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Family Complexity among Children in the United States

Family Complexity among Children in the United States Researchers largely have relied on a measure of family structure to describe children’s living arrangements, but this approach captures only the child’s relationship to the parent(s), ignoring the presence and composition of siblings. We develop a measure of family complexity that merges family structure and sibling composition to distinguish between simple two-biological-parent families, families with complex-sibling (half or stepsiblings) arrangements, and complex-parent (stepparent, single-parent) families. Using the Survey of Income and Program Participation (SIPP), we provide a descriptive profile of changes in children’s living arrangements over a 13-year span (1996–2009). SIPP sample sizes are sufficiently large to permit an evaluation of changes in the distribution of children in various (married, cohabiting, and single-parent) simple and complex families according to race/ethnicity and parental education. The article concludes by showing that we have reached a plateau in family complexity and that complexity is concentrated among the most disadvantaged families. http://www.deepdyve.com/assets/images/DeepDyve-Logo-lg.png The ANNALS of the American Academy of Political and Social Science SAGE

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References (43)

Publisher
SAGE
Copyright
© 2014 by The American Academy of Political and Social Science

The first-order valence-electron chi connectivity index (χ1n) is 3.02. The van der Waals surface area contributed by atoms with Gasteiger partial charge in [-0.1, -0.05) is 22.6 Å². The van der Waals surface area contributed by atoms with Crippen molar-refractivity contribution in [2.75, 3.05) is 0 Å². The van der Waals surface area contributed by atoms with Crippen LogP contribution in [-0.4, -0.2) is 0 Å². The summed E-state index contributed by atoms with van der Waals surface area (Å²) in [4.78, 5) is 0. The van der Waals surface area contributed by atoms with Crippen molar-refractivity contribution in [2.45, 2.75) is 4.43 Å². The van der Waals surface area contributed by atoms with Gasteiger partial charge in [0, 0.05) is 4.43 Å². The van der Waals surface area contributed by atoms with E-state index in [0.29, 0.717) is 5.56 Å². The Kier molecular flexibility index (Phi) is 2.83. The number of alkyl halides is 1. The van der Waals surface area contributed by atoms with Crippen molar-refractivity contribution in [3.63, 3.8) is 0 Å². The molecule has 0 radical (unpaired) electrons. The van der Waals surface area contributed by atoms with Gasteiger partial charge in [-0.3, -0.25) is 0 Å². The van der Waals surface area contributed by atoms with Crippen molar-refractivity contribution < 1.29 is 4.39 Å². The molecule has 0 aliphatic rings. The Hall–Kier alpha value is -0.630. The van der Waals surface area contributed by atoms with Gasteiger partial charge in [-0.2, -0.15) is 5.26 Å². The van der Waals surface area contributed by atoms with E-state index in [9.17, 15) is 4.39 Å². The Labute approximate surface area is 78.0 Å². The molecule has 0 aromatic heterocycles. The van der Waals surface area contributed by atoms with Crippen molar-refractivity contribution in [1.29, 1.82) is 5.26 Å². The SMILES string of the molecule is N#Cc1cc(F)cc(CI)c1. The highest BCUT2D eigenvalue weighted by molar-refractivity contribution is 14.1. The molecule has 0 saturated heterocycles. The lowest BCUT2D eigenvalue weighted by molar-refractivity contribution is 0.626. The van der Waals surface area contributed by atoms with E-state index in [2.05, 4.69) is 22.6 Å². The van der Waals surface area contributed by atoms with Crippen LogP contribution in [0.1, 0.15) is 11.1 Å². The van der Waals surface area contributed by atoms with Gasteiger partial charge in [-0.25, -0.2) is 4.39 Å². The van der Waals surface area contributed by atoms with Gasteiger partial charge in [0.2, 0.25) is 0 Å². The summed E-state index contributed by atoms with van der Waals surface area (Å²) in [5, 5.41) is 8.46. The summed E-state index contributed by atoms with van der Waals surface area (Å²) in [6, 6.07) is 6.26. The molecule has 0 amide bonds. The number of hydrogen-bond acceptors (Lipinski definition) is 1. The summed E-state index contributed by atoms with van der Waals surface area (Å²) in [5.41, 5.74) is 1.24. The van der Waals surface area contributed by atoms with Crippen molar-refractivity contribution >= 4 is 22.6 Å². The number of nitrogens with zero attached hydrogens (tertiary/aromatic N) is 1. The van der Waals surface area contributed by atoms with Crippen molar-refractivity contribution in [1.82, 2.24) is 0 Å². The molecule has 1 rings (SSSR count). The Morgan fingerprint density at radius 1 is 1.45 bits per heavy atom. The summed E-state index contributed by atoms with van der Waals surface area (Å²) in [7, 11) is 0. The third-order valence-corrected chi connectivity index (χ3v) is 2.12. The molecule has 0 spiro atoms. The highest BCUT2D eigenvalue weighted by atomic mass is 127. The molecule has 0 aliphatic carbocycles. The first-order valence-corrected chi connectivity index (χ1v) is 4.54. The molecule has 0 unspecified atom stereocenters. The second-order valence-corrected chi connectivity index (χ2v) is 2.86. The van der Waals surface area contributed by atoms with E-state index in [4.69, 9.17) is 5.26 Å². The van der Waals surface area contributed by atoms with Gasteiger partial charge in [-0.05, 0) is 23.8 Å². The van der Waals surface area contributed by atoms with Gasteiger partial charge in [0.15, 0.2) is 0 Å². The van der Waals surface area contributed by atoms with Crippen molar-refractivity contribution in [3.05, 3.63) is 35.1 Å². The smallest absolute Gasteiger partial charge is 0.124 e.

ISSN
0002-7162
eISSN
1552-3349
DOI
10.1177/0002716214524515
Publisher site
See Article on Publisher Site

Abstract

Researchers largely have relied on a measure of family structure to describe children’s living arrangements, but this approach captures only the child’s relationship to the parent(s), ignoring the presence and composition of siblings. We develop a measure of family complexity that merges family structure and sibling composition to distinguish between simple two-biological-parent families, families with complex-sibling (half or stepsiblings) arrangements, and complex-parent (stepparent, single-parent) families. Using the Survey of Income and Program Participation (SIPP), we provide a descriptive profile of changes in children’s living arrangements over a 13-year span (1996–2009). SIPP sample sizes are sufficiently large to permit an evaluation of changes in the distribution of children in various (married, cohabiting, and single-parent) simple and complex families according to race/ethnicity and parental education. The article concludes by showing that we have reached a plateau in family complexity and that complexity is concentrated among the most disadvantaged families.

Journal

The ANNALS of the American Academy of Political and Social ScienceSAGE

Published: Jul 1, 2014

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